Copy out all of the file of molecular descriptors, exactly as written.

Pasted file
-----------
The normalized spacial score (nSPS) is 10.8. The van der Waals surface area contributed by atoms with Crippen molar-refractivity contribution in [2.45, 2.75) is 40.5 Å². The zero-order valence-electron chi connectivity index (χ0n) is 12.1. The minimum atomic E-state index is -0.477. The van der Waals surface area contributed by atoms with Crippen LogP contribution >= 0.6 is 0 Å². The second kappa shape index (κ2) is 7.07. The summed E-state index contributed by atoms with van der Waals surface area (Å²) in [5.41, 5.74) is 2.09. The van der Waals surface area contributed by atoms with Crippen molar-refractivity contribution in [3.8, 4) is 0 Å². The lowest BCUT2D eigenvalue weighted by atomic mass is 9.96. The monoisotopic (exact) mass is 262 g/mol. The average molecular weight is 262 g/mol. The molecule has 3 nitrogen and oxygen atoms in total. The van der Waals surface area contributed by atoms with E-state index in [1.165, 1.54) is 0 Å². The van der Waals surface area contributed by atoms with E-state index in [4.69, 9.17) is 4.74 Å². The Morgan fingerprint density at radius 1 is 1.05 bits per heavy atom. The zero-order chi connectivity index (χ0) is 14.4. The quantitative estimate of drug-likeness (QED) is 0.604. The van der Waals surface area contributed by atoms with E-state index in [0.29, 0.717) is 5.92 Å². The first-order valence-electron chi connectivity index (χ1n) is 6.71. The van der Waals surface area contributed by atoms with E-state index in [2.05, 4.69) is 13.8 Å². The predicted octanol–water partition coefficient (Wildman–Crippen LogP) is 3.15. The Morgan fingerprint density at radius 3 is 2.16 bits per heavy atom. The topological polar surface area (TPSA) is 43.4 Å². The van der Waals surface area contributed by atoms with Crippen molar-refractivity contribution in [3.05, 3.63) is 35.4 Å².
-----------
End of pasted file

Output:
The normalized spacial score (nSPS) is 10.8. The van der Waals surface area contributed by atoms with Crippen molar-refractivity contribution in [2.45, 2.75) is 40.5 Å². The zero-order valence-electron chi connectivity index (χ0n) is 12.1. The minimum atomic E-state index is -0.477. The van der Waals surface area contributed by atoms with Crippen LogP contribution >= 0.6 is 0 Å². The second kappa shape index (κ2) is 7.07. The summed E-state index contributed by atoms with van der Waals surface area (Å²) in [5.41, 5.74) is 2.09. The van der Waals surface area contributed by atoms with Crippen molar-refractivity contribution in [3.8, 4) is 0 Å². The lowest BCUT2D eigenvalue weighted by atomic mass is 9.96. The monoisotopic (exact) mass is 262 g/mol. The average molecular weight is 262 g/mol. The molecule has 3 nitrogen and oxygen atoms in total. The van der Waals surface area contributed by atoms with E-state index in [1.165, 1.54) is 0 Å². The van der Waals surface area contributed by atoms with E-state index in [4.69, 9.17) is 4.74 Å². The Morgan fingerprint density at radius 1 is 1.05 bits per heavy atom. The zero-order chi connectivity index (χ0) is 14.4. The quantitative estimate of drug-likeness (QED) is 0.604. The van der Waals surface area contributed by atoms with E-state index in [0.29, 0.717) is 5.92 Å². The first-order valence-electron chi connectivity index (χ1n) is 6.71. The van der Waals surface area contributed by atoms with E-state index in [2.05, 4.69) is 13.8 Å². The predicted octanol–water partition coefficient (Wildman–Crippen LogP) is 3.15. The Morgan fingerprint density at radius 3 is 2.16 bits per heavy atom. The topological polar surface area (TPSA) is 43.4 Å². The van der Waals surface area contributed by atoms with Crippen molar-refractivity contribution in [3.05, 3.63) is 35.4 Å².